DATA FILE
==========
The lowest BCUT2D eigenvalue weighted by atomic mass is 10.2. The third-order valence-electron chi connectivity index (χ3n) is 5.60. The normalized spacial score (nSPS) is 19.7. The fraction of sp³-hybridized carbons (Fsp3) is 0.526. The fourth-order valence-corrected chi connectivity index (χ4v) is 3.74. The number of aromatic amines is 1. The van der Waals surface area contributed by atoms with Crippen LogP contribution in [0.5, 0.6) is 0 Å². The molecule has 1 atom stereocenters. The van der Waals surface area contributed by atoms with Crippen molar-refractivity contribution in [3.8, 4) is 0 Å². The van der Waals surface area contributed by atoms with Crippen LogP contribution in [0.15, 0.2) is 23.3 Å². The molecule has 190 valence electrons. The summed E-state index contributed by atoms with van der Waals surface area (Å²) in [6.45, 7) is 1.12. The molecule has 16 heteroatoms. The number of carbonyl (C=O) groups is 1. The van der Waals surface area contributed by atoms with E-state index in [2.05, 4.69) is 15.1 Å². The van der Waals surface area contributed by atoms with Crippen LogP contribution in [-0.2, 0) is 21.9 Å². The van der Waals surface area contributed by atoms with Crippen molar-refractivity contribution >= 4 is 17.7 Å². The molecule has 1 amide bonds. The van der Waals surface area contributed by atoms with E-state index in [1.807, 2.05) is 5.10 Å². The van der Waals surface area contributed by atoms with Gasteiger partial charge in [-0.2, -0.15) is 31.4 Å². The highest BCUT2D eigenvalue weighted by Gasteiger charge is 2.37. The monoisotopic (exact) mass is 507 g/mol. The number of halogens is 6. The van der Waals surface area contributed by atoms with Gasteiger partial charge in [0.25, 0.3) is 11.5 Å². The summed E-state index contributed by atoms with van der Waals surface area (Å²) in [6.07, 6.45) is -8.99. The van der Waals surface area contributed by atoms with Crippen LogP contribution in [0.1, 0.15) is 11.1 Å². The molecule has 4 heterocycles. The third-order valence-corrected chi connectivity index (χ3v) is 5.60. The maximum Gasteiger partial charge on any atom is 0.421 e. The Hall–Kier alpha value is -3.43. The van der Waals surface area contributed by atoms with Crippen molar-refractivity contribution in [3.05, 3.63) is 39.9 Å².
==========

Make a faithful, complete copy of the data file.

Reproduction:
The lowest BCUT2D eigenvalue weighted by atomic mass is 10.2. The third-order valence-electron chi connectivity index (χ3n) is 5.60. The normalized spacial score (nSPS) is 19.7. The fraction of sp³-hybridized carbons (Fsp3) is 0.526. The fourth-order valence-corrected chi connectivity index (χ4v) is 3.74. The number of aromatic amines is 1. The van der Waals surface area contributed by atoms with Crippen LogP contribution in [0.5, 0.6) is 0 Å². The molecule has 1 atom stereocenters. The van der Waals surface area contributed by atoms with Crippen molar-refractivity contribution in [3.8, 4) is 0 Å². The van der Waals surface area contributed by atoms with Crippen LogP contribution in [0.15, 0.2) is 23.3 Å². The molecule has 190 valence electrons. The summed E-state index contributed by atoms with van der Waals surface area (Å²) in [6.45, 7) is 1.12. The molecule has 16 heteroatoms. The number of carbonyl (C=O) groups is 1. The van der Waals surface area contributed by atoms with E-state index in [2.05, 4.69) is 15.1 Å². The van der Waals surface area contributed by atoms with Crippen LogP contribution in [-0.2, 0) is 21.9 Å². The van der Waals surface area contributed by atoms with Crippen molar-refractivity contribution >= 4 is 17.7 Å². The molecule has 1 amide bonds. The van der Waals surface area contributed by atoms with E-state index in [1.807, 2.05) is 5.10 Å². The van der Waals surface area contributed by atoms with Gasteiger partial charge in [-0.2, -0.15) is 31.4 Å². The highest BCUT2D eigenvalue weighted by Gasteiger charge is 2.37. The monoisotopic (exact) mass is 507 g/mol. The number of halogens is 6. The van der Waals surface area contributed by atoms with Gasteiger partial charge in [0.25, 0.3) is 11.5 Å². The summed E-state index contributed by atoms with van der Waals surface area (Å²) in [6.07, 6.45) is -8.99. The van der Waals surface area contributed by atoms with Crippen LogP contribution in [0.1, 0.15) is 11.1 Å². The molecule has 4 heterocycles. The third-order valence-corrected chi connectivity index (χ3v) is 5.60. The maximum Gasteiger partial charge on any atom is 0.421 e. The Hall–Kier alpha value is -3.43. The van der Waals surface area contributed by atoms with Crippen molar-refractivity contribution in [3.05, 3.63) is 39.9 Å².